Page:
As the new year begins, and news about the Covid-19 pandemic and the search for a vaccine remain present in the media, the search for new possible treatments for the virus continues.
And a new study carried out at the Cleveland Clinic, in the USA, recently published in the PLOS Journal offers a new prospect for those looking for a way to keep the virus at bay: Melatonin.

What is Melatonin and How can it help?

Melatonin is a hormone produced by the pineal gland, found just above the middle of the brain, which regulates the body’s Circadian cycle, and so, it also controls the Sleep-Wake cycle.

However, besides helping adjust the sleeping hours, it was shown in the study that it was also associated with a 30% reduced possibility of testing positive for Covid-19, according to patient data the research team analyzed from the Cleveland Clinic’s COVID-19 registry.

The research team specifically looked at the common symptoms and causes of death for severe COVID-19 and other diseases, such as sepsis and respiratory distress syndrome, to see if any drugs currently found on the market could help with the virus spread.

It was determined that most autoimmune, lung and neurological diseases were mostly similar to the disease caused by Covid-19, and they identified 34 potential drugs that might help treat the virus, among which Melatonin was a Top challenger.

So, how does Melatonin help? Feixiong Cheng Ph.D., a researcher at Cleveland Clinic’s Lerner Research Institute, and lead author of the recent study showcased how this hormone might help us improve our Immune reactions againts the Sars-Cov-02:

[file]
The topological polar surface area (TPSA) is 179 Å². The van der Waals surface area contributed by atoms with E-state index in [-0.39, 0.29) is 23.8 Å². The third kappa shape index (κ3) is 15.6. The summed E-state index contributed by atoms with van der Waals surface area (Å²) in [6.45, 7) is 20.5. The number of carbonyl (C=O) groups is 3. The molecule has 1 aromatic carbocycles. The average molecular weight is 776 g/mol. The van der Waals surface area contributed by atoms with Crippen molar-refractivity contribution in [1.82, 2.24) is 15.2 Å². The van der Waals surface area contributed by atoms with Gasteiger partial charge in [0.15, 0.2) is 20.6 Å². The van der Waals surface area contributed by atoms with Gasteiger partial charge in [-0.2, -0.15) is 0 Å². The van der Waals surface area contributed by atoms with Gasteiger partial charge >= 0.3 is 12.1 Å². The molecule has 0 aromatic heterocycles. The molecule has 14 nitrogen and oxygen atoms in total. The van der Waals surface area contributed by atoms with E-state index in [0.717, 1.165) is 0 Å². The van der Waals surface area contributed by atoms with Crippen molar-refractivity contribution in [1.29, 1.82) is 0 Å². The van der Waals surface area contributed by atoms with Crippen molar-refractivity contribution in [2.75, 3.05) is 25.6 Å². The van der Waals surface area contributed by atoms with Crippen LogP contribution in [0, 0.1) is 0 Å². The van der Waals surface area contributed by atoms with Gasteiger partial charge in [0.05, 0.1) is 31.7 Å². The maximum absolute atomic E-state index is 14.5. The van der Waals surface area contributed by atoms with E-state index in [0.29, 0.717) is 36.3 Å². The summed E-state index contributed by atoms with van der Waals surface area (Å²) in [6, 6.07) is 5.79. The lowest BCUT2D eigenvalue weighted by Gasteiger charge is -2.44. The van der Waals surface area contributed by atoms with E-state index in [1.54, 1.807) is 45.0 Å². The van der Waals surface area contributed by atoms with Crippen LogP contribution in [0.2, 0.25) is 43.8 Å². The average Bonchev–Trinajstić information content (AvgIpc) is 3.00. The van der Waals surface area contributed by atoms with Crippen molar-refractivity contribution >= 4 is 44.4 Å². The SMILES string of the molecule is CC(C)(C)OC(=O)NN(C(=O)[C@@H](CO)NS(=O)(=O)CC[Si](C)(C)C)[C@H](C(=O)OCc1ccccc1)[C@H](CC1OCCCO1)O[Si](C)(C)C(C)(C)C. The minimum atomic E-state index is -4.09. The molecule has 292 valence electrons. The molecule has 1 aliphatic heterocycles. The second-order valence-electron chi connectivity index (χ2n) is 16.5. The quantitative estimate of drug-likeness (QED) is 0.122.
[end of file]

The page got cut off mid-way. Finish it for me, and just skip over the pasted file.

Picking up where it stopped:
“Melatonin may not directly promote the host defense system against the virus but increase the tolerance of the host to the virus,” Cheng explains. “In other words, in some aspect, to reduce the host defense system, for example, reducing the innate immune response and inflammatory reactions of the host.”

“Increase in the tolerance of the host to the virus will reduce the tissue and organ damage of the host and allow the host to survive sufficiently long to develop an adaptive immune response, particularly the specific antibody, and finally kill or help clean the virus from [the] body.”

Feixiong Cheng Ph.D

Promising Discovery but More is Still Needed

This discovery shed new light on the study of drug use and repurposing, though more tests and research must be carried on in order to have the most reliable answers about a Covid-19 treatment specifically.

“There are many possible mechanisms of melatonin in treating COVID-19,” Cheng added, “and our group is actively investigating it using cell-based and pre-clinical models.”

So while results are being delivered and tests are being carried on, the public needs to take our own preventive precautions and act accordingly to avoid the virus spread and remain healthy, as much as we can. 

However, Cheng’s study remains a very promising start and continues to push for more studies for the sake of overall health improvements, both for the control of the Covid-19 virus, as well as for the development of modern medicine, and healthcare.